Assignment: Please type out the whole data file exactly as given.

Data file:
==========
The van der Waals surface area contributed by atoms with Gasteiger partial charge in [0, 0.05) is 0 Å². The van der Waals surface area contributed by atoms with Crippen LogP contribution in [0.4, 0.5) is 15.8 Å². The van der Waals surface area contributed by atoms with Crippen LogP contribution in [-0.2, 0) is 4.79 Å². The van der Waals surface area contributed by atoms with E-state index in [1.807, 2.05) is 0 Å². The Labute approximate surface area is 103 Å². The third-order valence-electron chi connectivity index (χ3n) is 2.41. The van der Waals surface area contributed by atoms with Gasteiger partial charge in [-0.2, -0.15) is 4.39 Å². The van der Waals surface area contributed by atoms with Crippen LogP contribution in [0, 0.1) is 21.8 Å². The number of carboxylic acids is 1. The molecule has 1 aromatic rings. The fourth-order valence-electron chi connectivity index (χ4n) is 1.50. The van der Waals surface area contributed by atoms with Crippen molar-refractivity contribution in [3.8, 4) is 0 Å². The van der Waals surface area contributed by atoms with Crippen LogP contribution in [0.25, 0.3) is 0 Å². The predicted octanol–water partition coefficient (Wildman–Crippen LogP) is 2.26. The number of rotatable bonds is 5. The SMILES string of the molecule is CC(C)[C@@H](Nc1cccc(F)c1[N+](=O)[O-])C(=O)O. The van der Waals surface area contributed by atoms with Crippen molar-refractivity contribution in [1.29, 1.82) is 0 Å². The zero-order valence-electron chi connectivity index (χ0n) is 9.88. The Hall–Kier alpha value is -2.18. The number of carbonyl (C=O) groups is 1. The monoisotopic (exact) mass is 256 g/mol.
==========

The van der Waals surface area contributed by atoms with Gasteiger partial charge in [0, 0.05) is 0 Å². The van der Waals surface area contributed by atoms with Crippen LogP contribution in [0.4, 0.5) is 15.8 Å². The van der Waals surface area contributed by atoms with Crippen LogP contribution in [-0.2, 0) is 4.79 Å². The van der Waals surface area contributed by atoms with E-state index in [1.807, 2.05) is 0 Å². The Labute approximate surface area is 103 Å². The third-order valence-electron chi connectivity index (χ3n) is 2.41. The van der Waals surface area contributed by atoms with Gasteiger partial charge in [-0.2, -0.15) is 4.39 Å². The van der Waals surface area contributed by atoms with Crippen LogP contribution in [0, 0.1) is 21.8 Å². The number of carboxylic acids is 1. The molecule has 1 aromatic rings. The fourth-order valence-electron chi connectivity index (χ4n) is 1.50. The van der Waals surface area contributed by atoms with Crippen molar-refractivity contribution in [3.8, 4) is 0 Å². The van der Waals surface area contributed by atoms with Crippen LogP contribution in [0.25, 0.3) is 0 Å². The predicted octanol–water partition coefficient (Wildman–Crippen LogP) is 2.26. The number of rotatable bonds is 5. The SMILES string of the molecule is CC(C)[C@@H](Nc1cccc(F)c1[N+](=O)[O-])C(=O)O. The van der Waals surface area contributed by atoms with Crippen molar-refractivity contribution in [1.29, 1.82) is 0 Å². The zero-order valence-electron chi connectivity index (χ0n) is 9.88. The Hall–Kier alpha value is -2.18. The number of carbonyl (C=O) groups is 1. The monoisotopic (exact) mass is 256 g/mol.